The Milwaukee County Transit System has budget problems, as described in the Milwaukee Journal-Sentinel story Transit system at ‘critical point’: Transit funding options skidding into pressures on tax dollars. Setting the dire scene:
It is a route that never seems to change.
Every weekday, more than 150,000 times a day, someone boards a Milwaukee County Transit System bus to reach a job, a class, a store, a doctor or a home.
And every year, for six years straight, the Milwaukee County Board has cut bus service, raised fares or both.
With one of every 12 county residents riding a bus to work or school, transit supporters believe the county must find a new route to keep the buses and the local economy driving forward.
As a matter of fact, while I was in college, I rode the white and green limousine several times a day as I shuttled between home, work, school, work again or home, school, work, school again. So I got plenty of benefit from the robust transit system, and any cuts would have inconvenienced me.
So I’m not arguing that cuts wouldn’t hurt or adversely affect a number of people. But the leaders and their cheerleaders in the Milwaukee Journal-Sentinel face finitude with great pluck, as they perhaps would prefer to merely posit infinity and act accordingly. When referring to tax money, of course:
But that new route could lead into the politically dangerous neighborhood of new taxes. The transit system is one of the few its size that compete with other agencies for limited property tax dollars.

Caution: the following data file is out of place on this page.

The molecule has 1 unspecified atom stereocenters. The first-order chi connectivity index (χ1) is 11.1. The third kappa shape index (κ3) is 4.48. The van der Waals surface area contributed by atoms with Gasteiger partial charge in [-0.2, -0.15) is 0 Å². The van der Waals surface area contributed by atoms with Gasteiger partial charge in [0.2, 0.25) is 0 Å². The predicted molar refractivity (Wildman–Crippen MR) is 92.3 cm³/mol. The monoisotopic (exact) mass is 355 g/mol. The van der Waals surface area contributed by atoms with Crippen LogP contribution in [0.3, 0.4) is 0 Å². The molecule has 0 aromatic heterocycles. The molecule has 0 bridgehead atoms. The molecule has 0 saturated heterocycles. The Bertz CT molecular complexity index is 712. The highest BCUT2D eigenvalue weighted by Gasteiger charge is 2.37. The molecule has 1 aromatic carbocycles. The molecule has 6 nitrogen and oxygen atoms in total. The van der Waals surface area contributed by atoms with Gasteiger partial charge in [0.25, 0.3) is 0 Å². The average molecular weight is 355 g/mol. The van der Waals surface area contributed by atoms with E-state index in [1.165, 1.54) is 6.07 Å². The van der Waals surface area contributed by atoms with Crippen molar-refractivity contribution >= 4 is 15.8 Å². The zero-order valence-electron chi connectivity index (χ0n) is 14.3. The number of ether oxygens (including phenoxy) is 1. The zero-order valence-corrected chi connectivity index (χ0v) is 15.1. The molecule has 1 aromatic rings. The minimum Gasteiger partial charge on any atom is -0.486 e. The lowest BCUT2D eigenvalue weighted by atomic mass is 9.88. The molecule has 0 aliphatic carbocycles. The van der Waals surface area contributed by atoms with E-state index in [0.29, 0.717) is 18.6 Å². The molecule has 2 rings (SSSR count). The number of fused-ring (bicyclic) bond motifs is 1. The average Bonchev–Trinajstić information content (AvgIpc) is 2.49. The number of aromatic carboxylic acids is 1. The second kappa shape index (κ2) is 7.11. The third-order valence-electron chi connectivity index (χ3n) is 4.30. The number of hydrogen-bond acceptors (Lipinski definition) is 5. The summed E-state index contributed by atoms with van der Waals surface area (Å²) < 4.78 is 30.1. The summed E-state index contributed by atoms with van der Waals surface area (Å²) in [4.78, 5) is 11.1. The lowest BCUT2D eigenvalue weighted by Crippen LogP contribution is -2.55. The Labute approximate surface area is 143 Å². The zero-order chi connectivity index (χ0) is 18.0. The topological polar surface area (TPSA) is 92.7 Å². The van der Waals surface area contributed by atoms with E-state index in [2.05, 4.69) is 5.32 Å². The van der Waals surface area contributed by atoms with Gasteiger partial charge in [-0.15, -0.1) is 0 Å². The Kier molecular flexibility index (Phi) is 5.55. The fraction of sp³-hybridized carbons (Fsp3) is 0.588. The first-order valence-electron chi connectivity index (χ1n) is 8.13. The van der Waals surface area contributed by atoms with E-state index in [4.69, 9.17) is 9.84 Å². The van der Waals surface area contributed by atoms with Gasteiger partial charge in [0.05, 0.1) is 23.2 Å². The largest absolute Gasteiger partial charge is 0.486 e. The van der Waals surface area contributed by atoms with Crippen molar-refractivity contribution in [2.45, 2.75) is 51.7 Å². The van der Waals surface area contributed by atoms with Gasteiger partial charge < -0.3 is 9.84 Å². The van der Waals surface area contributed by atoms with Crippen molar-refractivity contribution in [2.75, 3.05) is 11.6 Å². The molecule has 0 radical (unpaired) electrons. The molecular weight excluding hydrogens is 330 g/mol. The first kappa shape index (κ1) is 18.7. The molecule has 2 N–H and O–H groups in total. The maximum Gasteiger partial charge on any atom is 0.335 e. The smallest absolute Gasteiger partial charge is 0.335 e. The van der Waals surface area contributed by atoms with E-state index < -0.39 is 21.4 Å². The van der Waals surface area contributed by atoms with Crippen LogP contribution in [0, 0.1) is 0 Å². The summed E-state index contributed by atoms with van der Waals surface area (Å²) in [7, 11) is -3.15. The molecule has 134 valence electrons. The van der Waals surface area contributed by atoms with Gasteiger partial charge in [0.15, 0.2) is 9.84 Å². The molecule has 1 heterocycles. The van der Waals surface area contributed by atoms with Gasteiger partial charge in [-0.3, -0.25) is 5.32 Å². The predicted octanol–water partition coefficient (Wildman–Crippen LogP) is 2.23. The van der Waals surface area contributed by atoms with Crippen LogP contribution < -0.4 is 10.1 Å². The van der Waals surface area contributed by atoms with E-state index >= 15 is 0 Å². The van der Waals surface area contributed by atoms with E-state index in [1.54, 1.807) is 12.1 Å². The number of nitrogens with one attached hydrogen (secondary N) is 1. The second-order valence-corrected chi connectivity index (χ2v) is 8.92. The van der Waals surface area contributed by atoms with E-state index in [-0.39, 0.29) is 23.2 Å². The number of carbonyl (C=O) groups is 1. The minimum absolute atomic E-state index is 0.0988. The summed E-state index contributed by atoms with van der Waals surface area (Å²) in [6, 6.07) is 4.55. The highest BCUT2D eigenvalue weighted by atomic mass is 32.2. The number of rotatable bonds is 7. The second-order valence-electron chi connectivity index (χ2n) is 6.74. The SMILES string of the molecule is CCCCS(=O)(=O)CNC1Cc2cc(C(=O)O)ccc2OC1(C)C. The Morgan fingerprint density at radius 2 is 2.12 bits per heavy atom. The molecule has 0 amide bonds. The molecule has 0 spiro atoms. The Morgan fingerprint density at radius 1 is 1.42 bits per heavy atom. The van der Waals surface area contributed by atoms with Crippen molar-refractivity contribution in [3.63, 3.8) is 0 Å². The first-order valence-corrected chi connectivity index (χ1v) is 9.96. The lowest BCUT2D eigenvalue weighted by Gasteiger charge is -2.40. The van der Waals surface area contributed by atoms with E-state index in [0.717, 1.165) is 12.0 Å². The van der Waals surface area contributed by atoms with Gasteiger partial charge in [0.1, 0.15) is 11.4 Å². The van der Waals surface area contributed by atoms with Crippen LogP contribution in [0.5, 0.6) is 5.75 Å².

Limited property tax dollars are a bad thing in this scenario, and special interests–and understand, every government body and agency is its own special interest when it comes to feeding at the public trough. But since property tax dollars are limited, those official special interests have other solutions in mind:
And long before the recent push to create a sales tax for parks, recreation and cultural programs, transit backers were seeking a new revenue source to wean the bus system off the property tax levy.
So instead of the trough marked property tax dollars, they want to feed a little from the trough marked sales tax. Especially given this horror:
Further down the road, officials also are concerned about exhausting federal funding that now helps balance the transit budget. From 1993 to 1998, the federal government gave the transit system more money than it needed to buy buses, building up a reserve of more than $30 million. Starting in 1998, federal rules allowed the transit system to use that money for major maintenance, and officials started to gradually use up the reserve.
The buffet pan marked federal dollars is running dry.
Instead of making hard decisions, the mass transit special interest has thoughts on levying automobile fees, sales taxes, and all sorts of other creative mechanisms for increasing the overall tax burden on the people upon whom it serves itself.
By creating various and sundry unelected Authorities and Boards and Committees with their own focuses and their own ability to request or raise taxes, our elected officials get to abstract and insulate themselves from these actions and can avoid making the hard choices that balance the needs of some of the population. Instead, they can churn new programs, boards, and authorities to do the hard work for them, without direct accountability to the voters, and every time some special governmental interest, they’ll have a new, creative revenue source and the taxpayer to tap out.